The New Apostolic Church – What is it?

By linking salvation to works, the New Apostolic Church breaks from orthodox, biblical Christianity. The New Apostolic Church, begun in the 1800s, gives modern day "apostles" significant authority to access God's forgiveness, sacraments, and even salvation.

Founders of the New Apostolic Church claimed they had discovered the truth, which Christian churches had strayed from. Its doctrine, though based on accurate church history and belief in the Trinity, introduces falsehoods. Such an intermingling of truth and error is a common tactic of Satan and can make it more difficult for us to spot error (Matthew 4:5–6).

The New Apostolic Church grew out of the Catholic Apostolic Church which began in England in the 1830s following a prophecy God was reestablishing apostolic succession through the church's founders. These founders, known as apostles, were said to be the only ones who could be used of God to grant the gift of the Holy Spirit to others. Now, the New Apostolic Church claims 10 million members, mostly in Europe, with about 250 congregations in the United States.

The New Apostolic Church holds to many erroneous, non-biblical doctrines. These include requiring water baptism for the forgiveness of sins; requiring several steps (including baptism) for a person to become a child of God; that baptism, the forgiveness of sins, and the gift of the Holy Spirit can be administered by an apostle only; and that prayers and sacramental rites for the dead can bring them salvation.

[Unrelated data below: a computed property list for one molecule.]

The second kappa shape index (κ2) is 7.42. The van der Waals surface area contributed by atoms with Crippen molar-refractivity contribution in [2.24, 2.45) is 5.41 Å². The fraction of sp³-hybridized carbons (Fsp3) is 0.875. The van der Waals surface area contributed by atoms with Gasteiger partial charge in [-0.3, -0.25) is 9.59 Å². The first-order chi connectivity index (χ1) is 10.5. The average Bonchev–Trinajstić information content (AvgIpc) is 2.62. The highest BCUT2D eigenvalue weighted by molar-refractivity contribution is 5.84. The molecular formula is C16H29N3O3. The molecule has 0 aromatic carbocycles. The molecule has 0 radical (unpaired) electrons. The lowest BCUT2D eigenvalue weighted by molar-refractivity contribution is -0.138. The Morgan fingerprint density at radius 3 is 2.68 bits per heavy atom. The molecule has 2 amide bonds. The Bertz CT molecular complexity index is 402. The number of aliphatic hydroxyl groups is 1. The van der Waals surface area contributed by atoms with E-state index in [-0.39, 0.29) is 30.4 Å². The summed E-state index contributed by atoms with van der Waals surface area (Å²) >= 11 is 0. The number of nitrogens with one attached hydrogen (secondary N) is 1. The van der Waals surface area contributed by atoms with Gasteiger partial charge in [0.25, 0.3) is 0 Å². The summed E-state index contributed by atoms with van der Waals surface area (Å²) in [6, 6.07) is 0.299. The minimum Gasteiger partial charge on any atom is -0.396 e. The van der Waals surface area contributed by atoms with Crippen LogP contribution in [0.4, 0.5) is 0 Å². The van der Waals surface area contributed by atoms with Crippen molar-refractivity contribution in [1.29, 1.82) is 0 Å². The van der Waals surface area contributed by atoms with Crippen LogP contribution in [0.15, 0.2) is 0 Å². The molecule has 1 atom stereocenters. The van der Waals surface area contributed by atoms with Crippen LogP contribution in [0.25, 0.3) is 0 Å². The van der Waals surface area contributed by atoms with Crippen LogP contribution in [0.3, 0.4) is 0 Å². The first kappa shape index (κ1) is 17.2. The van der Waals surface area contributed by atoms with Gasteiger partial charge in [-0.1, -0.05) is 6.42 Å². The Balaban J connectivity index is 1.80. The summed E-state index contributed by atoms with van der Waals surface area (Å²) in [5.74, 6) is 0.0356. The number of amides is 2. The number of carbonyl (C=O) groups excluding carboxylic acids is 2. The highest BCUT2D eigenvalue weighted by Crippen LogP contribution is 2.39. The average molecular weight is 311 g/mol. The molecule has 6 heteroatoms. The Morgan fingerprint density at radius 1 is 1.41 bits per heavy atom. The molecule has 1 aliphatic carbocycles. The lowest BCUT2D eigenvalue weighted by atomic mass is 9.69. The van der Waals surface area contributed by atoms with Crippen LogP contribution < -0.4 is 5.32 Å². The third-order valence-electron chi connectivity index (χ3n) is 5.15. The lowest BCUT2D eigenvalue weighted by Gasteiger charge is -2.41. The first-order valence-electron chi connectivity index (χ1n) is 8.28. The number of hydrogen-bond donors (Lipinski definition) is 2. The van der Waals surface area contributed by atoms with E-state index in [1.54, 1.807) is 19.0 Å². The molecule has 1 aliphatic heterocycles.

The New Apostolic Church requires adherents to follow the teachings and leadership of the New Apostolic Church to gain salvation. Its Eighth Article of Faith states, in part: "'Childhood in God' is that condition of a human being before God which is characterized by receiving all the sacraments and aligning one's life by the return of Christ, in accordance with the proper proclamation of the gospel. The future effect of receiving the gift of the Holy Spirit is to attain the status of firstling. However, the sealed believer has not yet acquired the status of firstling, but through the baptism of the Spirit, he has received the prerequisite for attaining it. If the believer strives for the day of Christ, he can belong to the bridal congregation, or the 'community of the saints'. Sealed believers have been assigned the task of following Christ continually and allowing themselves to be prepared for the return of Jesus Christ through word and sacrament."

This heretical doctrine relies on works for salvation and for a believer to reach the highest spiritual level – the "community of saints." That these works must be authorized and certified by the so-called apostles makes the New Apostolic Church a cult.

The biblical view of salvation is much more clear and simple. "But to all who did receive him, who believed in his name, he gave the right to become children of God, who were born, not of blood nor of the will of the flesh nor of the will of man, but of God" (John 1:12–13). Other scriptures, such as 2 Corinthians 5:17, Romans 8:29–30, and 1 John 3:1, among others, put the onus squarely on God. Salvation is a gift of God. Believers in Christ are sealed with the Holy Spirit at the moment of salvation (Ephesians 1:13–14). All believers are part of the family of God and part of the Church universal, which is the Bride of Christ. Salvation is not some nebulous thing to be attained by our own efforts or through some elite spiritual group of humans. Salvation is a gift of God, due to His grace, received through faith in Jesus Christ, and Him alone (Ephesians 2:8–9; John 14:6; Acts 4:12).

Additionally, water baptism in orthodox Christianity is a symbolic expression of a believer's acceptance of Christ's death and resurrection. It is an important act of obedience following faith, but it in no way acquires forgiveness nor is it a requirement for salvation (Romans 3:23–25; Acts 8:34–38; 10:44–47).

The true gospel of Jesus Christ offers the free gift of salvation (John 3:16; Acts, 4:12; 1 Corinthians 2:2; Galatians 1:6–9).


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